Sunday, September 18, 2005


Compound and Simple Verbs

In "An Indo-European Construction in Greek and Latin," Harvard Studies in Classical Philology 71 (1966) 115-119, Calvert Watkins discussed "the iteration of a compound verb in a succeeding clause or sentence by the simple verb alone, but with the semantic force of the compound."

Watkins stated, "The absence of any examples of this construction from Homer is striking." Perhaps I'm mistaken, but there seems to be a good example, involving kataluo and luo, in the ninth book of Homer's Iliad:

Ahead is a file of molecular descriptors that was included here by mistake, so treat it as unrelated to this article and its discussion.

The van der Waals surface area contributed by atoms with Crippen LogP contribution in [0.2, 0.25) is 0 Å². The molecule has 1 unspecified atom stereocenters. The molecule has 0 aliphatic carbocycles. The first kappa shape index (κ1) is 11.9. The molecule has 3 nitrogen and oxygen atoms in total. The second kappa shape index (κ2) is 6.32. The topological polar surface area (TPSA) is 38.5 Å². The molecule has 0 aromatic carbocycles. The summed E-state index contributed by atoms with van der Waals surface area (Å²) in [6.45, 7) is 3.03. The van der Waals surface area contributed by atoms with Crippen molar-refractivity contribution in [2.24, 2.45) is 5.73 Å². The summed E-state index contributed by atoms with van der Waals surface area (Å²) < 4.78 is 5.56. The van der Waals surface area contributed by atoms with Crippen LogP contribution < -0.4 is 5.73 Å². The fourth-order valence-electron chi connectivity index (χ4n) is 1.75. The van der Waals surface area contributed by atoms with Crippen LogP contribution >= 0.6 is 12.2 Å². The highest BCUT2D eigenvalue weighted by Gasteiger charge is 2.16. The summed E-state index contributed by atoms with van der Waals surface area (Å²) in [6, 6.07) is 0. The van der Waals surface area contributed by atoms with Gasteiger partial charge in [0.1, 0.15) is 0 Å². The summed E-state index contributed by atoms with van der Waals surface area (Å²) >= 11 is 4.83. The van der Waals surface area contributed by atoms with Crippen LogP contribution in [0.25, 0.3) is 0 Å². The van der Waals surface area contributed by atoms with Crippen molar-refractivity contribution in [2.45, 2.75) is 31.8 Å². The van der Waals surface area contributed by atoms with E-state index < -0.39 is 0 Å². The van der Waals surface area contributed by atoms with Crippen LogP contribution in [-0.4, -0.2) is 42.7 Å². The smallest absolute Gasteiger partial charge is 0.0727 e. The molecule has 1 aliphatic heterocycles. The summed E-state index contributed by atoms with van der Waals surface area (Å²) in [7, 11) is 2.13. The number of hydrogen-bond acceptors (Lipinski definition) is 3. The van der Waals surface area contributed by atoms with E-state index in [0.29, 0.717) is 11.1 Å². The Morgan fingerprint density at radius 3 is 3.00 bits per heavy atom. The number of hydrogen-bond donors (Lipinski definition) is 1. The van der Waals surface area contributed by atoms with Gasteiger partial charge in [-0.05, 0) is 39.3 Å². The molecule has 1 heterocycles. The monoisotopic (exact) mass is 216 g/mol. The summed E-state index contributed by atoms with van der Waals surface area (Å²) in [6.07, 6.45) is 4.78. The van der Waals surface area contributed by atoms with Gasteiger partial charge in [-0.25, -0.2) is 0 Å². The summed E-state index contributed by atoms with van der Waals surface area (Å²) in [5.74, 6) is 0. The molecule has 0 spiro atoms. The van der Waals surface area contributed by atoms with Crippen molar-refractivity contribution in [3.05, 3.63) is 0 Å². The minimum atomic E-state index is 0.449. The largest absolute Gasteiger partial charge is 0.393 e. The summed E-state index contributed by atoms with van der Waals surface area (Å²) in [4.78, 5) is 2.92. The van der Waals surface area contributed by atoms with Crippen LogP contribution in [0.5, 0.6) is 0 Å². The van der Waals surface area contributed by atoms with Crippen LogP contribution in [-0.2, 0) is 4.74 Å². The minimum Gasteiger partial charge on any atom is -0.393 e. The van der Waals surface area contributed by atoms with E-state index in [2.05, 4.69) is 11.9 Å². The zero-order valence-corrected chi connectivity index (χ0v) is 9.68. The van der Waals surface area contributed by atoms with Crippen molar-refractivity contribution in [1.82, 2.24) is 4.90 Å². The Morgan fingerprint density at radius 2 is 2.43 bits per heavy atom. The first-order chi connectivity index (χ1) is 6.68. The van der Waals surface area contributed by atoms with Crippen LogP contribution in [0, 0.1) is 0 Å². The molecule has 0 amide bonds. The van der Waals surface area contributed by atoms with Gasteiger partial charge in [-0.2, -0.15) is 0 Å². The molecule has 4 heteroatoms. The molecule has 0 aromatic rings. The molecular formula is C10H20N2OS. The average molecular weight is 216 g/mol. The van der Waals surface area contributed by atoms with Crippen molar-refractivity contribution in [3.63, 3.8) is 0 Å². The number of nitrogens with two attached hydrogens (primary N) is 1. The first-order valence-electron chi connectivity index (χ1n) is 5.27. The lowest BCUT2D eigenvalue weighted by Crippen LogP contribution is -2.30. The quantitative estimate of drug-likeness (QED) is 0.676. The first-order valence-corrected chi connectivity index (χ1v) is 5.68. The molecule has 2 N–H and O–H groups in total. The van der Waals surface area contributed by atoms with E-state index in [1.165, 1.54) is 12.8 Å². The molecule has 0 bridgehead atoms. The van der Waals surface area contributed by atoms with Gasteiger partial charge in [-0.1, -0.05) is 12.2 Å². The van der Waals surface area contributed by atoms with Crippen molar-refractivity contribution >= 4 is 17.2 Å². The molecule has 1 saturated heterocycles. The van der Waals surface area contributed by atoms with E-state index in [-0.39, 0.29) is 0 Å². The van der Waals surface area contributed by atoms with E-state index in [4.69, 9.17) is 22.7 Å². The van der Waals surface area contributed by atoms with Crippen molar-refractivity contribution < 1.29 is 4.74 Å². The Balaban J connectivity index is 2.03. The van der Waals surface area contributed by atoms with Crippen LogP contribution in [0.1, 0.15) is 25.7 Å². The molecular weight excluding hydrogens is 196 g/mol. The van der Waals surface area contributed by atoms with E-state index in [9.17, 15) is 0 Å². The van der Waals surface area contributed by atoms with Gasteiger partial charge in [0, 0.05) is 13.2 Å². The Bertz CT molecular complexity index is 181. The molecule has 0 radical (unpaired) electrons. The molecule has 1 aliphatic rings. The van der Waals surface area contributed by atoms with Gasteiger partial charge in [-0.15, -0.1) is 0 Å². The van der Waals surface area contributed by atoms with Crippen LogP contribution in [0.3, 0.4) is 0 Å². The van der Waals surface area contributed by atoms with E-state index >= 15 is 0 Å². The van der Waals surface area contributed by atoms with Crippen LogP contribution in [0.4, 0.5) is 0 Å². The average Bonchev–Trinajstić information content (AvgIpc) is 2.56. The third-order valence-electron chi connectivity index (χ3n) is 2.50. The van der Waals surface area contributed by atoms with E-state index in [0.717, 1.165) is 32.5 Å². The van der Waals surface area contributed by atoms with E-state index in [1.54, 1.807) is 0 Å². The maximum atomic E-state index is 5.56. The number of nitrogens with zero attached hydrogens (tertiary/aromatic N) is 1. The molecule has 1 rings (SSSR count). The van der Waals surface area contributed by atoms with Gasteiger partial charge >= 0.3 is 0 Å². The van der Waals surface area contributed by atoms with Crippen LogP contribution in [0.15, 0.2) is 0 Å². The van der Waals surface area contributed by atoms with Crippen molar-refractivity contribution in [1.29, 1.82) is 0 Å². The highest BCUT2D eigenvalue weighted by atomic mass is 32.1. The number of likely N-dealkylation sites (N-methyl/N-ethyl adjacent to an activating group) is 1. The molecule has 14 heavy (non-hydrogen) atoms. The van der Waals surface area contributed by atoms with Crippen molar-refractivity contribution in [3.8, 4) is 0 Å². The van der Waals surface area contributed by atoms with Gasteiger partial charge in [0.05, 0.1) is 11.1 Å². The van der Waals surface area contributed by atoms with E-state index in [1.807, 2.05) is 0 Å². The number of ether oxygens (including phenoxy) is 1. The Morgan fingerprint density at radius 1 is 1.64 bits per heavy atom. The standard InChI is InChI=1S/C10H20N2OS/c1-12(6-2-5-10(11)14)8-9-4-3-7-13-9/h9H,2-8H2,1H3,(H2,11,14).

23 οὕτω που Διὶ μέλλει ὑπερμενέϊ φίλον εἶναι,
24 ὃς δὴ πολλάων πολίων κατέλυσε κάρηνα
25 ἠδ᾽ ἔτι καὶ λύσει· τοῦ γὰρ κράτος ἐστὶ μέγιστον.

In Richmond Lattimore's translation: "Such is the way it will be pleasing to Zeus, who is too strong, / who before now has broken [kateluse] the crests of many cities / and will break [lusei] them again, since his power is beyond all others."

A careful reading of Homer might reveal more examples. I don't keep up with the scholarly literature, but there are no Homeric examples cited in two other discussions known to me:The same construction figures in an emendation of Martial 12.59.9 proposed by Michael Hendry.

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